Migrants are different from refugees but the two sometimes travel alongside each other.
EU solidarity for rescue-at-sea and protection of Asylum Seekers and Migrants.
Rescue at Sea on the Mediterranean
Every year tens of thousands of people risk their lives by crossing the Mediterranean on overcrowded and often unseaworthy boats in a bid to reach Europe. Many of them are fleeing violence and persecution and are in need of international protection. Thousands die every year trying to make it to places like Malta or Italy's tiny Lampedusa Island. It took the loss of some 600 people in boat sinkings last October to focus world attention on this humanitarian tragedy. Italy has since launched a rescue-at-sea operation using naval vessels, which have saved more than 10,000 people. Photographer Alfredo D'Amato, working with UNHCR, was on board the San Giusto, flagship of the Italian rescue flotilla, when rescued people were transferred to safety. His striking images follow.
Rescue at Sea on the Mediterranean
Rescue at Sea
Summer, with its fair weather and calmer seas, often brings an increase in the number of people risking their lives to cross the Mediterranean and seek asylum in Europe. But this year the numbers have grown by a staggering amount. In the month of June, the Mare Nostrum search and rescue operation picked up desperate passengers at a rate of more than 750 per day.
In late June, UNHCR photographer Alfredo D'Amato boarded the San Giorgio, an Italian naval ship taking part in the operation, to document the rescue process - including the first sighting of boats from a military helicopter, the passengers' transfer to small rescue boats and then the mother ship, and finally their return to dry land in Puglia, Italy.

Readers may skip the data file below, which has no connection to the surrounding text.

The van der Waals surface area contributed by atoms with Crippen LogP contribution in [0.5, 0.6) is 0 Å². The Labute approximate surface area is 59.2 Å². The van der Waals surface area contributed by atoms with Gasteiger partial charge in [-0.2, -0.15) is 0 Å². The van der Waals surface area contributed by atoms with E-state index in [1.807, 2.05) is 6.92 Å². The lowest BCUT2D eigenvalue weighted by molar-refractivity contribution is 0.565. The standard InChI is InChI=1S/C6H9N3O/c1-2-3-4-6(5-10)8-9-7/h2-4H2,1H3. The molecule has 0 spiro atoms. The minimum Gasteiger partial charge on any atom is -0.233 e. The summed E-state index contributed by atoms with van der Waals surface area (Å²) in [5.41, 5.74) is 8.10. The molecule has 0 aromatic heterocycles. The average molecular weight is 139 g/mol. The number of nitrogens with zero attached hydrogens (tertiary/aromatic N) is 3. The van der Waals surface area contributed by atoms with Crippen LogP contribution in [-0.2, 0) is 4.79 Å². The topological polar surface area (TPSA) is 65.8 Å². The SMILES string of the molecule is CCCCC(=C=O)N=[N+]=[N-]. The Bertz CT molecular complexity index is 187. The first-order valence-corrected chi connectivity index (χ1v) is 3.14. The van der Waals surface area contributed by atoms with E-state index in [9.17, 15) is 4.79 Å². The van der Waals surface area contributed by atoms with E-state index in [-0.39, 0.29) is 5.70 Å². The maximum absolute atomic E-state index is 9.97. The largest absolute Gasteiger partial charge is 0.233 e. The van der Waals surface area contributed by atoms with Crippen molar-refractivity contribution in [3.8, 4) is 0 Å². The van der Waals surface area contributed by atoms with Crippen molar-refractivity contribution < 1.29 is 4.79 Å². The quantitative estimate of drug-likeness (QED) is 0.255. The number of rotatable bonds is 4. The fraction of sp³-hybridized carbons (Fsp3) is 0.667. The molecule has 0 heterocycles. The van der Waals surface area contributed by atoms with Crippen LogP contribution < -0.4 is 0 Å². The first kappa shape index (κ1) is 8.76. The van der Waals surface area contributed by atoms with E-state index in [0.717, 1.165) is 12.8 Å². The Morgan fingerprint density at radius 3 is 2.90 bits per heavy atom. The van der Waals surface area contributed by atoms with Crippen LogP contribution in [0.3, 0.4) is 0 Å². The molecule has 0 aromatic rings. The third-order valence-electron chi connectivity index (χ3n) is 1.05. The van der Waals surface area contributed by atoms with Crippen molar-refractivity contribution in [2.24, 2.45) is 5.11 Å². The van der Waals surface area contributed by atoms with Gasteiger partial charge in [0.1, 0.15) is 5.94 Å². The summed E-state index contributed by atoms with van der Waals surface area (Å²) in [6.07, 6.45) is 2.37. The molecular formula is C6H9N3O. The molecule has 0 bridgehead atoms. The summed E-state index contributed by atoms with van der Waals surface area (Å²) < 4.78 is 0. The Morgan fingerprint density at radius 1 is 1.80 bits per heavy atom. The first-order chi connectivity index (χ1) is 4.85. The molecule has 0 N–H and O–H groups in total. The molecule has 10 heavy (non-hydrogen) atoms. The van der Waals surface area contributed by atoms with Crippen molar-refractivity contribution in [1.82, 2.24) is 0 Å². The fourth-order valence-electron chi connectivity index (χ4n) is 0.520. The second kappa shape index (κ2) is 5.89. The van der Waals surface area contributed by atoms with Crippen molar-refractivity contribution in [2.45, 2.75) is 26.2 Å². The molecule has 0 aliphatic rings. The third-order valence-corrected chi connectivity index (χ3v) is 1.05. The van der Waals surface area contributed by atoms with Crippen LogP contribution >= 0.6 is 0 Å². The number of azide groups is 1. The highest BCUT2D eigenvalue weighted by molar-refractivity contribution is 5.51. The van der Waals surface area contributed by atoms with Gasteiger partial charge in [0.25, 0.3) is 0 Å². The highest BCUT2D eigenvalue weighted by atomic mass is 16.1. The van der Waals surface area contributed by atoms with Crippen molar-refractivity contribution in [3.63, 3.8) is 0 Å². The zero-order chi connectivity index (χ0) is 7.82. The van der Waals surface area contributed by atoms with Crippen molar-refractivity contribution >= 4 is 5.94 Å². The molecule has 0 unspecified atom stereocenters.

In the span of just six hours on 28 June, the crew rescued 1,171 people from four overcrowded boats. Over half were from war-torn Syrian, mostly families and large groups. Others came from Eritrea and Sudan, Pakistan, Bangladesh, Somalia, Bangladesh and beyond. D'Amato's images and the interviews that accompanied them are windows into the lives of people whose situation at home had become so precarious that they were willing to risk it all.
Rescue at Sea
Drifting Towards Italy
Every year, Europe's favourite summer playground - the Mediterranean Sea - turns into a graveyard as hundreds of men, women and children drown in a desperate bid to reach European Union (EU) countries.
The Italian island of Lampedusa is just 290 kilometres off the coast of Libya. In 2006, some 18,000 people crossed this perilous stretch of sea - mostly on inflatable dinghies fitted with an outboard engine. Some were seeking employment, others wanted to reunite with family members and still others were fleeing persecution, conflict or indiscriminate violence and had no choice but to leave through irregular routes in their search for safety.
Of those who made it to Lampedusa, some 6,000 claimed asylum. And nearly half of these were recognized as refugees or granted some form of protection by the Italian authorities.
In August 2007, the authorities in Lampedusa opened a new reception centre to ensure that people arriving by boat or rescued at sea are received in a dignified way and are provided with adequate accommodation and medical facilities.
Drifting Towards Italy
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The story of a young boy and girl forced to flee their homes, and how detention can be avoided in order to complete their migration status.